If you have entered the veterinary profession because you have compassion for animals, then you are going to be able to help more animals by understanding the people they’re connected to. James Evans
Founder, Companions and Animals for Reform and Equity (CARE)

Alea Harrison, DVM, chief medical officer of Banfield Pet Hospital, which has over 1,000 locations in the United States, also feels strongly about the importance of DEIB in veterinary medicine and youth outreach. She’s participated in many school career days and other student events through Banfield Pet Academy, which launched 15 years ago to inspire future veterinary professionals. (Banfield offers a free curriculum for student events to the entire industry on Banfield Exchange.)

She’s still affected by the chance to speak about veterinary medicine at an inner-city school in Charlotte, North Carolina, years ago, where she met students who were experiencing homelessness.

“It changed my world,” she said. “Some of them, even living in shelters, had pets. That’s the only thing they owned and truly could express love for. To be able to sit and speak with this group of amazing children has been a lifelong lesson of appreciation.”

In 2021, Banfield launched NextVet paid internships for high school students to intern at Banfield practices around the country. Kenan Thompson, who played a veterinarian in the film “Clifford the Big Red Dog,” made a surprise appearance at a Boys and Girls Club in California to announce the program.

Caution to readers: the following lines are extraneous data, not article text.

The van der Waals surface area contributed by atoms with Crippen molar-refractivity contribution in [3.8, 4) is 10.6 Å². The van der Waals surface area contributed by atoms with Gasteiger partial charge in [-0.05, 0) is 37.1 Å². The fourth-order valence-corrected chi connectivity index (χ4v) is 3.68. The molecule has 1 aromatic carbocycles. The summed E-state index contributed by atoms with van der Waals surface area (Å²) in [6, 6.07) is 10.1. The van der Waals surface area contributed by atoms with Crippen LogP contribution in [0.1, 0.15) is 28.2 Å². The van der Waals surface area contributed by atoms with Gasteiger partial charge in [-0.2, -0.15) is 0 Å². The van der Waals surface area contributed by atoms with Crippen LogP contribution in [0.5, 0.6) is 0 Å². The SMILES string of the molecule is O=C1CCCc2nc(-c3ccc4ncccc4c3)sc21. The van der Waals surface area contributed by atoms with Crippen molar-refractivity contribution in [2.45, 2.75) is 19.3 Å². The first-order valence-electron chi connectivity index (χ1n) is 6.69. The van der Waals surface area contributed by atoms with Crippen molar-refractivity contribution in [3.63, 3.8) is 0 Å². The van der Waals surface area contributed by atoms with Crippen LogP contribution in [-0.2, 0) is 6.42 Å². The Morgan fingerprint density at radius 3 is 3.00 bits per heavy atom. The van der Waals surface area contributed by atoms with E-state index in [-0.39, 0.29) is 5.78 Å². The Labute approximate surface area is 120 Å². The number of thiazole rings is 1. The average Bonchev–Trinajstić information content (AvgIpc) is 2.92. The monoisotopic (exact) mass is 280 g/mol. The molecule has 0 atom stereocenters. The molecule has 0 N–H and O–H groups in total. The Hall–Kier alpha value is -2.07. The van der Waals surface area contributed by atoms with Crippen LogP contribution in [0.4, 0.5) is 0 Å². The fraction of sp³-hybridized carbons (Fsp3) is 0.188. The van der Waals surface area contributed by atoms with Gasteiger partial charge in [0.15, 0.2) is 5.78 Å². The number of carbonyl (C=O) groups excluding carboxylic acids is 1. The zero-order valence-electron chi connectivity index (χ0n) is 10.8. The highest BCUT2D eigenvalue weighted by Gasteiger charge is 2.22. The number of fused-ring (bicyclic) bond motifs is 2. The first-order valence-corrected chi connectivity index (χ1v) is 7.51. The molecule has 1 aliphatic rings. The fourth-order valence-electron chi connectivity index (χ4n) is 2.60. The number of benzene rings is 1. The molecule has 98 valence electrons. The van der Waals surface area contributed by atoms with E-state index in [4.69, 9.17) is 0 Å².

So far, 45 student interns have participated, and the organization plans to host another 30 students in 14 states this summer.

A high school student listens to a dog's heart.
High school students can intern at Banfield practices around the country through the NextVet program.

Harrison is grateful to the veterinary professionals who help inspire the next generation.

“It’s always important that we create time and space to make sure that we’re giving back,” she said. “We have a responsibility to develop future leaders.”

AAHA’s Inclusive Learning Programs

A young student listening to a golden retriever's heart
A student at work during the Believe & Belong in Veterinary Medicine event at 2023 AAHA Con.

The response to the Pathway youth outreach events organized by the nonprofit blendVET at AAHA’s last two annual conferences has been overwhelmingly positive, according to Judy Rose Lanier, CVPM, CVA, DES, VEMM and AAHA’s Learning Programs Manager.

“The volunteers talk about how it’s such a wonderful experience to bond with the kids and see the kids’ faces light up as they realize, ‘Hey, I could do this. I could be in vet med,’” she said. “The children each get a surgery gown to get prepared to go into ‘surgery,’ and some of the kids don’t want to take their surgery gown off afterward . . . .We’re hoping to be able to bring this on at every AAHA conference each year.”

Increasing diversity, equity, inclusion and belonging (DEIB) in the veterinary industry is important to AAHA and the increase in learning programs reflects that commitment, Lanier said. She credits James Heard, AAHA’s CFO, as the driving force behind DEIB initiatives, from having speakers who are neurodiverse educate the DEIB committee to encouraging conference attendees to share their pronouns on their name badges.

“Everybody wants to feel included, and everybody wants to have not only a safe space where they can bring up their ideas or feel comfortable, but a brave space where they feel empowered to be a part of what’s going on,” she said. “Our goal is to hopefully teach others how to do that within their practice.”

Learn more about AAHA Learning Programs at:

Photo credits: Critter Fixers Vet for a Day, CSU Spur, blendVET, and Banfield Pet Hospital